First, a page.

By no means will you always be in control (because, let’s be honest, no one ever really is), but you won’t see any benefit in asking for the permission to do your job, to take an initiative or make a decision that needs to be made. Your need to serve your vocation will be greater than your need to stand out, to avoid making waves or to deal with office politics.
You’ll have to get used to it. Your direct manager isn’t your boss anymore, your vocation is.
From now on, you are the one interviewing organizations
There’s no point in mincing words: the ball is entirely in your court. You will immediately discard from your list any organization that might interfere with your vocation.
And if by any chance, you became such a champion of your own cause that people associate it to you, you might even avoid having to go through those long and painful hiring processes, since organizations that believe what you believe might actually go and get you directly.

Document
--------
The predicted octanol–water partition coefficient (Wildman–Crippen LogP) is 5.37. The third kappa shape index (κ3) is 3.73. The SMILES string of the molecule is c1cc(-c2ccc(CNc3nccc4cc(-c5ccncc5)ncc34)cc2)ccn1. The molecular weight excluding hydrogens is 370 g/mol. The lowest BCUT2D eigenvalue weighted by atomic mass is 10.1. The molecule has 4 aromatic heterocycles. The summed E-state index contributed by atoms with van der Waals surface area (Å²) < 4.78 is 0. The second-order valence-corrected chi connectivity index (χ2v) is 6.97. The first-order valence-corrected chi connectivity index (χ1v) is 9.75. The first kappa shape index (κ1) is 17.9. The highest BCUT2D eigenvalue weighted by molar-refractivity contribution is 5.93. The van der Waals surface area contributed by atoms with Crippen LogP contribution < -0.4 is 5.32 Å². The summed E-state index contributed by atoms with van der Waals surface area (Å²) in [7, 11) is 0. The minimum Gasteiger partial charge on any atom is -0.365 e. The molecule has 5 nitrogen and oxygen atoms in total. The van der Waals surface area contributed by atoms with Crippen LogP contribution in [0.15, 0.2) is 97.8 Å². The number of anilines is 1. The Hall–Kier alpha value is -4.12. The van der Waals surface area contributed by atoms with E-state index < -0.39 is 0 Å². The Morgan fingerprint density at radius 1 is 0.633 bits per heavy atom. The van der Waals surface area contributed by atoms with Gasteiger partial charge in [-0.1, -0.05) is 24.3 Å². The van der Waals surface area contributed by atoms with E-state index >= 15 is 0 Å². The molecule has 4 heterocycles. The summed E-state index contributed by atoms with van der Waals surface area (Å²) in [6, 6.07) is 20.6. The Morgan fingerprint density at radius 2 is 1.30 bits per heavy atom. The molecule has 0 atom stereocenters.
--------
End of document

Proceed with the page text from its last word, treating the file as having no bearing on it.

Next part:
So, if you happen to hit your point of no return, for pity’s sake: break free of your restrains, sweep all that stands in your way and let the whole world benefit from your passion. It will be much better for it.
Owner of Primos Populi. As a manager, I prefer to use a “people first, the rest will follow” kind of approach. My favorite topics are organizational culture, safe work environments, and lowering the center of gravity of the decision making process. I cultivate people’s awesomeness.